Monday, September 17, 2001

For some time now I have been meaning to document the Collins Family Bedtime Routine and tonight an event has spurred me into action.

What was the event, you say? Meeting another parent who has their children ASLEEP by 7:30 pm, that's all.

Our family motto is (and my kids can repeat this from memory): "Bedtime means brush your teeth, read a story, go to bed." Sounds simple, huh? Here we go.

8:00 pm - Bedtime preparation starts with a pre-bedtime first call. All participants are warned that bedtime wind-down will commence in 30 minutes. 8:00 pm is also signifigant in that it is last call for snacks containing chocolate or sugar. Those people that claim that chocolate or sugar cause no affect on children's metabolism are welcome to come to my house and put my two kids to bed after they've had some of this "placebo".

8:25 pm - A second warning is sounded. This is generally acknowledged by distracted nods and "Uh-huh" sounds.

8:30 pm - The actual "get ready for bed" alarm sounds. After the alarm, participants begin to roll their eyes, make exasperated, deep sighs and plead "Why didn't you WARN us? I was *just* going to do _________." (where the blank is some noble task that has nothing to do with getting ready for bed). I use my Stern Dad face to show them that I'm not buying it. Then, with all the enthusiasm of me going to work these days, they mope into the bathroom to argue about who has to brush their teeth first.

"You go first."
"No, you go first."
"No, you!"
"No, YOU!"

I try to be helpful by stepping in and saying "McMonkey, you brushed your teeth first last night. Banana, you can go first tonight."
McMonkey pipes up, "No, I want to brush mine first."
"No, I do!"
"No, me!"

8:40 pm - After the teeth brushing routine I say, "Get your pajamas on." They hear, "Run upstairs and rummage through my drawers, help yourself to my t-shirts and leave your clothes in a pile right beside my dresser."

8:45 pm - With this done, we sit down for the calmest part of the routine, the reading part. I unabashedly admit that I love reading to my kids. I do my best to use funny voices for all the characters. The story's characters are allowed to have different voices, but characters have to have consistent voices night after night (remembering these is sometimes a trick). I have my fun by slowly introducing one of the verboten reading styles by adding accents, intonations, varying volume levels and speeds for the narrator. I slowly increase the severity until I hear from McMonkey the familiar, "Dad, stop it."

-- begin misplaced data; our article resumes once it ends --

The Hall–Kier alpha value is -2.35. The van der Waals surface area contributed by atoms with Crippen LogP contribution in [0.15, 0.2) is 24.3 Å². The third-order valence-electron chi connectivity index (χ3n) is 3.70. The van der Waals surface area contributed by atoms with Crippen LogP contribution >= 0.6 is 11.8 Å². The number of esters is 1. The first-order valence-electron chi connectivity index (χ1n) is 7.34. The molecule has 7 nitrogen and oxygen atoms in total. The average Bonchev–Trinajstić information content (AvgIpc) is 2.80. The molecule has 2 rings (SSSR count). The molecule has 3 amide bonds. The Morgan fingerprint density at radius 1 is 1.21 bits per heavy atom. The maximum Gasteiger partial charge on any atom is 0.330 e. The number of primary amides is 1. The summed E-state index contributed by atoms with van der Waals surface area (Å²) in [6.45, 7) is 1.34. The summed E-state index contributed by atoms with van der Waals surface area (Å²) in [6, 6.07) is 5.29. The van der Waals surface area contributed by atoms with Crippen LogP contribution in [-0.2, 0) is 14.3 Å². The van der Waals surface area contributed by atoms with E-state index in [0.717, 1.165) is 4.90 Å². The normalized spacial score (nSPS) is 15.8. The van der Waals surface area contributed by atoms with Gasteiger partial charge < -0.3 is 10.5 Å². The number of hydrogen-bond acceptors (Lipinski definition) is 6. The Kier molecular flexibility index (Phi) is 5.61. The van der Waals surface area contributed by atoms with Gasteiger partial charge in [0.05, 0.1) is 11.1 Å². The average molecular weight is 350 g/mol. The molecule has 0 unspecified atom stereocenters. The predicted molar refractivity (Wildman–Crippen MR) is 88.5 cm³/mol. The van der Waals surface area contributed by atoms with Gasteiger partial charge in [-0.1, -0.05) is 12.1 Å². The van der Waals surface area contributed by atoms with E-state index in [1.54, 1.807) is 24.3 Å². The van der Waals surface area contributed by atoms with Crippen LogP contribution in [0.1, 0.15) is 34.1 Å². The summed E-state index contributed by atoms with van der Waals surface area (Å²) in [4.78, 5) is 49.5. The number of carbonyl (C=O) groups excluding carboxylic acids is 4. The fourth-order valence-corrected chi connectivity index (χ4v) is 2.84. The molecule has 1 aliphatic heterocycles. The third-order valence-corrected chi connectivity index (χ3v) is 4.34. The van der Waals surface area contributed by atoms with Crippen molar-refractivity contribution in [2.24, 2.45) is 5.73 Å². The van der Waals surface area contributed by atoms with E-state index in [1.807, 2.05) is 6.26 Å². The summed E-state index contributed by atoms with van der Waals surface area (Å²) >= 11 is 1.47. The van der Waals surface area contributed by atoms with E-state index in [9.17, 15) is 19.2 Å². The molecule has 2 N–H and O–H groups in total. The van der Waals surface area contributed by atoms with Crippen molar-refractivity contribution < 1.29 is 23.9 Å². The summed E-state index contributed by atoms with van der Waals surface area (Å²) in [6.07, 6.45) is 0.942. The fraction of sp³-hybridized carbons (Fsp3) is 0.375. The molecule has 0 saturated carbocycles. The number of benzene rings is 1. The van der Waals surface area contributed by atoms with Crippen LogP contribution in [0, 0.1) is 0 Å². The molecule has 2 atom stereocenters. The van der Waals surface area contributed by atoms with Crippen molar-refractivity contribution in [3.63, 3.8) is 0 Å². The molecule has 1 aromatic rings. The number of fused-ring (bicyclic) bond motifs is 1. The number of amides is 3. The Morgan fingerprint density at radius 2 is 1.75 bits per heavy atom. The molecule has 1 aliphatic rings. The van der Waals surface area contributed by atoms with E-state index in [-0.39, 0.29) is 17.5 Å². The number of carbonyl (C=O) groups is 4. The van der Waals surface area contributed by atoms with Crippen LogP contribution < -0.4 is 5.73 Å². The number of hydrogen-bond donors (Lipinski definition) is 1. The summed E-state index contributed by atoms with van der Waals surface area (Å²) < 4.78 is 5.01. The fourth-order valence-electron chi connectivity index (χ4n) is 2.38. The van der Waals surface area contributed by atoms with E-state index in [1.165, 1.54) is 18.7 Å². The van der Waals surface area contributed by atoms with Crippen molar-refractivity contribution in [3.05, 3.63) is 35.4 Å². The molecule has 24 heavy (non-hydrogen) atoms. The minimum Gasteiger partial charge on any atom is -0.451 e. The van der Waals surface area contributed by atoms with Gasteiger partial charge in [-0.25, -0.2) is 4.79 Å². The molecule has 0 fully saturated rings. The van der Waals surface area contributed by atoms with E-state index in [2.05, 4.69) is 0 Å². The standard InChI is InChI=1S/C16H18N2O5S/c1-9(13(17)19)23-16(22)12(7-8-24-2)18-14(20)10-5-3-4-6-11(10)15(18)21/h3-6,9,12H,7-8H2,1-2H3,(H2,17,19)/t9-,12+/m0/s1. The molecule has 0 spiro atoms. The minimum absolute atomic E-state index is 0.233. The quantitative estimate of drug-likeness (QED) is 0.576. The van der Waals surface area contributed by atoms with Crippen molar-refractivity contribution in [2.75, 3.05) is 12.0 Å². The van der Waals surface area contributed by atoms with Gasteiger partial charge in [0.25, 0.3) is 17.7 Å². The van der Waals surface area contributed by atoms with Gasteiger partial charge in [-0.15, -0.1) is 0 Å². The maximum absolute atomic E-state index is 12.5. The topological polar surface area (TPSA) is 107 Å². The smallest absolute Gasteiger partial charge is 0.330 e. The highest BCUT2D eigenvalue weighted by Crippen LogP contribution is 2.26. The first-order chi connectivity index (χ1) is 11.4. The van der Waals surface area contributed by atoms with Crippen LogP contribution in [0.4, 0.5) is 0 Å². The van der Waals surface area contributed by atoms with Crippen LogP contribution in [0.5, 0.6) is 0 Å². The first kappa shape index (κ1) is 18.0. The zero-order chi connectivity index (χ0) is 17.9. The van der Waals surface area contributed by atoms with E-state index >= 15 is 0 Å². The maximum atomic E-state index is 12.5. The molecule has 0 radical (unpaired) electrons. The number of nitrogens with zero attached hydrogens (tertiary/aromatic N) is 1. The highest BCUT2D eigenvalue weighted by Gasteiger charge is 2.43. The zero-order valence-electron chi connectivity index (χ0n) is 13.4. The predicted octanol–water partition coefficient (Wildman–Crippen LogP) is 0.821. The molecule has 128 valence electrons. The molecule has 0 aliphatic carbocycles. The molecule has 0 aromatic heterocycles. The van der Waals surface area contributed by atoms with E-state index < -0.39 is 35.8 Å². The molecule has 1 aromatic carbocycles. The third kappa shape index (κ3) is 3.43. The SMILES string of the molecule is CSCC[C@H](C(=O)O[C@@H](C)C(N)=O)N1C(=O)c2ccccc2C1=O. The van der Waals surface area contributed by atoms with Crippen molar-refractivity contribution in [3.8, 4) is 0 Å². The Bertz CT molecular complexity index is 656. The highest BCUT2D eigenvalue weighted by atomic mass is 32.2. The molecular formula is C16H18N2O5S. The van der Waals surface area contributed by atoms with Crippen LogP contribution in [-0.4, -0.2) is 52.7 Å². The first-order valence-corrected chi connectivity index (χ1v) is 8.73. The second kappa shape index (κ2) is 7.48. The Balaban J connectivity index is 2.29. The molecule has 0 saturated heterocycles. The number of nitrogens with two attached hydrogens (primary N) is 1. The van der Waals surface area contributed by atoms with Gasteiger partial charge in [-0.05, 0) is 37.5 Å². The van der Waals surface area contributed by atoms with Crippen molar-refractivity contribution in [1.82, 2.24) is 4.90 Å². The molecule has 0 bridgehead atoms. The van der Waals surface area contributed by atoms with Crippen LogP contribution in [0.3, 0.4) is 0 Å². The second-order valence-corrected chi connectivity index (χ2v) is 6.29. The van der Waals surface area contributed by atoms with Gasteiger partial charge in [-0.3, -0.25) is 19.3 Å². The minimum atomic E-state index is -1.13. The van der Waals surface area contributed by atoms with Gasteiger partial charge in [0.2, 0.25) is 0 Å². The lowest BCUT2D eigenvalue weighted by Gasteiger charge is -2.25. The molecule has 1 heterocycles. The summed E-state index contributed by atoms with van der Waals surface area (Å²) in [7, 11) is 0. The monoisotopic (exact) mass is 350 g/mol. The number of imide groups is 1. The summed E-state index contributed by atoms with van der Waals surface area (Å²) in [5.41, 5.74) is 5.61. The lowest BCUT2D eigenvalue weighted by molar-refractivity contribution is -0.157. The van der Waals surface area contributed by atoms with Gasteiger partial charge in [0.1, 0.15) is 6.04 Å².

9:15-ish - When I'm done my chapter, Banana is usually glassy-eyed enough to mumble out "goodnight" before she is down for good. McMonkey is another story. As she heads for bed from wherever we were reading (normally Banana's room), she starts to negotiate a new sleeping location.

"Dad, can I sleep in the living room tonight?"
"No, you have to stay in your own bed." I say.
"I made a fort in the storage room when I was supposed to be brushing my teeth. Can I sleep there?"
"Can I sleep on the stairs?"
"How about in the van?"
"McMonkey, NO."
"Can I read in bed, then?"
When the request starts to come back to reality, I usually give in. "OK, but just one book."

If Banana isn't asleep at this point, I will hear, "Dad, how come you *always* chat with her? Come chat with me, too." I enjoy this part of the routine. It is a chance to check in with them, find out what they liked (or didn't like) about their day, what's troubling them or making them curious, what their last thoughts are before they crash for the night. It helps prepare them mentally for the next day, and helps me to feel more in touch with them.

9:30 pm - I then retreat to do some cleaning up or other mundane task. Perhaps I'll get to check e-mail, blog a bit, pay some bills, make lunches, or some other domestic stuff.

10:30 pm - I do my own nightly hygene routines, then head for bed myself, only to find Mackenzie in my spot in my bed. I pick her up and carry her to her bed and find the dog in her place. Devon (the dog) growls at me when I shoo her out of the way as if the turned-down sheets and pillow combination was meant for her. I then put Devon out for her final evening pee, keeping an eye on her to make sure she doesn't make her way into the alley for a garbage feast. As she is getting old and her stomach isn't as steady as it used to be, she sleeps in our room on a special blanket on the end of our bed, far away from that carpet downstairs which hasn't yet made it to its first birthday.

10:45 pm - I finally get comfortable in bed, scratch all the little itchy spots, negotiate what constitutes my half of the bed with my sleeping wife and start to drift off myself.

10:55 pm - I hear, "Do you know how the constellation 'Leo' got it's name?"

It's McMonkey. Instead of sleeping, she's been sitting in bed with her books, absorbing science tidbits to simultaneously impress and annoy her sleeping father.

I say, "McMonk, it's late. You and I both need to sleep. Tell me about it at breakfast time."

"OK." She skips out of the room with all the energy of a kid coming in from recess in the middle of the day. I am already dreading trying to wake her in the morning.

3:00 am, but just some nights - Once every couple of weeks, Devon keeps Jenn and I on our toes by waking in the middle of the night and making that lovely, rhythmic snort-and-gasp-dry-heave sound that dogs so love to make. This causes both of us to spring up in bed, disoriented and groggy, and visually search a pitch-black room for a pitch-black dog that sounds like she's about to throw up on something that will need to be drycleaned.

This is how I've learned to survive on six hours of sleep a night. Pardon me if I yawn.

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